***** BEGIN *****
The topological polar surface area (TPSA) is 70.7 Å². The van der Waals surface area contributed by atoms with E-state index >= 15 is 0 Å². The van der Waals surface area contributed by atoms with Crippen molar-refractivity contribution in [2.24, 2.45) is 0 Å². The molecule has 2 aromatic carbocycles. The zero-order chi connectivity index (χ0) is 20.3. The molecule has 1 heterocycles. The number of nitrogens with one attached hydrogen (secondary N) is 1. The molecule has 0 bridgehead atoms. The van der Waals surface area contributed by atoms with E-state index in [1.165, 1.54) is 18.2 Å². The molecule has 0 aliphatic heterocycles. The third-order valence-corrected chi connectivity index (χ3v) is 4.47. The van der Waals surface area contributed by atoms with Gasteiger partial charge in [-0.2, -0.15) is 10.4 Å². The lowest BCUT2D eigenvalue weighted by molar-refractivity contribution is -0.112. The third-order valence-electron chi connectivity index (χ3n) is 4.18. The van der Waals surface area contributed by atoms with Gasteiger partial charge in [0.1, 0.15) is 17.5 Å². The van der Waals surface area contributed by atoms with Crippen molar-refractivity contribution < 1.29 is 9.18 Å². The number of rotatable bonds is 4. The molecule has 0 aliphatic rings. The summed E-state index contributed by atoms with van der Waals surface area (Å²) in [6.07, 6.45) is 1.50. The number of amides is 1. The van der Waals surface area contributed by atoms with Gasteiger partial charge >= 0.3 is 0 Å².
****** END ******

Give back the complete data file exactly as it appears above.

The topological polar surface area (TPSA) is 70.7 Å². The van der Waals surface area contributed by atoms with E-state index >= 15 is 0 Å². The van der Waals surface area contributed by atoms with Crippen molar-refractivity contribution in [2.24, 2.45) is 0 Å². The molecule has 2 aromatic carbocycles. The zero-order chi connectivity index (χ0) is 20.3. The molecule has 1 heterocycles. The number of nitrogens with one attached hydrogen (secondary N) is 1. The molecule has 0 bridgehead atoms. The van der Waals surface area contributed by atoms with E-state index in [1.165, 1.54) is 18.2 Å². The molecule has 0 aliphatic heterocycles. The third-order valence-corrected chi connectivity index (χ3v) is 4.47. The van der Waals surface area contributed by atoms with Gasteiger partial charge in [-0.2, -0.15) is 10.4 Å². The lowest BCUT2D eigenvalue weighted by molar-refractivity contribution is -0.112. The third-order valence-electron chi connectivity index (χ3n) is 4.18. The van der Waals surface area contributed by atoms with Gasteiger partial charge in [0.1, 0.15) is 17.5 Å². The van der Waals surface area contributed by atoms with Crippen molar-refractivity contribution < 1.29 is 9.18 Å². The number of rotatable bonds is 4. The molecule has 0 aliphatic rings. The summed E-state index contributed by atoms with van der Waals surface area (Å²) in [6.07, 6.45) is 1.50. The number of amides is 1. The van der Waals surface area contributed by atoms with Gasteiger partial charge >= 0.3 is 0 Å².